3377 Adams Avenue, Normal Heights
Duck wings can suck. Compared to chicken wings, they’re scrawny, and filled with connective tissue, which makes them hard to cook. The extra fat lurking beneath the skin makes it borderline impossible to achieve the exterior crispiness of a conventional chicken wing. Utilizing a slow cooking method is the only way to do them right, and even then it’s easy to get something gnarly and unappealing.
All the more props to Rabbit Hole for doing them well. The menu suggests the wings ($11) have been smoked; a novel departure from the more typical Chinese-style braising. The Rabbit Hole’s wings fall between tender and chewy, with toothsome crunchiness from a final trip to the fryer. Zesty barbecue sauce coats the wings with a touch of sweetness, which is good for duck, as a rule. Finally, the cartilaginous bits at the ends of the bones have been cooked down to the point of edibility, and crunching the bones is a delight.
Besides that, it’s bar food for days. Heights Tavern closed, and the people behind OB’s Wonderland bought the business and swiftly renovated. They got local painter, Sean Dietrich, to throw a trippy, Alice in Wonderland-themed mural up on the wall, and changed the basic menu, but that’s about it. The concept is still solidly sports bar, but with just a touch more weirdness.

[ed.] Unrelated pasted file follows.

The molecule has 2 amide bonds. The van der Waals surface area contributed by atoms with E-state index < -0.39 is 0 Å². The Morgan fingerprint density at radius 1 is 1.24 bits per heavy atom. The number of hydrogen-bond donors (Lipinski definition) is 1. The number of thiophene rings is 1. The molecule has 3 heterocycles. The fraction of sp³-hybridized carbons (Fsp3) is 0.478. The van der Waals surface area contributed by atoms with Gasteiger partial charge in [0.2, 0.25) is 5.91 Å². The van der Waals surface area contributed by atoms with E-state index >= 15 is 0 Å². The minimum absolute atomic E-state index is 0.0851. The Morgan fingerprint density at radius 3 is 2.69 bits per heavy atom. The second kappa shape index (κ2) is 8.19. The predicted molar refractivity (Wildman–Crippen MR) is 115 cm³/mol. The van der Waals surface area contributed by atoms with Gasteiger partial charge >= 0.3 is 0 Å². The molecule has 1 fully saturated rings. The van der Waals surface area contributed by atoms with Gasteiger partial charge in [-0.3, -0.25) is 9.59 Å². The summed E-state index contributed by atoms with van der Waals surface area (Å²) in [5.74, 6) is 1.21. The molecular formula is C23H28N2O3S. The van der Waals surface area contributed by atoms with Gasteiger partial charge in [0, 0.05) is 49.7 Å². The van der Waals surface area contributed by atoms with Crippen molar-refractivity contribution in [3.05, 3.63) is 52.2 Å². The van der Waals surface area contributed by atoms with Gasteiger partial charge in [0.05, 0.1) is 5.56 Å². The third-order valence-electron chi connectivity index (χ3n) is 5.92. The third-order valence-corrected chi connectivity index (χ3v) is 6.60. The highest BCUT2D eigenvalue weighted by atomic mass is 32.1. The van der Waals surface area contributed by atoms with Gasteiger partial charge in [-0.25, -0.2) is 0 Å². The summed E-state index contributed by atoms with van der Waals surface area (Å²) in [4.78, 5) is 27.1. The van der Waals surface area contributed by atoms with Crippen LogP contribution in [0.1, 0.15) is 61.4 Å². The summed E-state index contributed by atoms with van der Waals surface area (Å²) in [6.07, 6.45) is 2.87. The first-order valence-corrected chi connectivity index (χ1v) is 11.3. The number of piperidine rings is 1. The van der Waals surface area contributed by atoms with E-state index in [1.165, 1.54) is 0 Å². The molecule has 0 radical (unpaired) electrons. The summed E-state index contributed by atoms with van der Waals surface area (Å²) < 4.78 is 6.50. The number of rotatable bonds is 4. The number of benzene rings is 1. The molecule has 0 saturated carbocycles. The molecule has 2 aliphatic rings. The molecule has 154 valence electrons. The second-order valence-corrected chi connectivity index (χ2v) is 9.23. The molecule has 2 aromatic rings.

Some of the “fatty snacks” on the menu appeal to the glutton inside. The “Sloppy Louie” has turkey, roast beef, corned beef, pastrami, swiss cheese, slaw, and the restaurants signature Louie dressing on rye, with fries, for $10. That’s a good deal for 1500 calories, but it’s also hard to make something so gourmand and have it not be delicious.
One notable exception — the “hound dog” sandwich ($9) with PB, bacon, and banana on french bread — is almost reasonable, but still tickles the “I didn’t want to get skinny anyways” bone. It helps (or doesn’t, depending on one’s perspective) that the fries are good, thickly cut and potatoey, ready for dunking in sauce.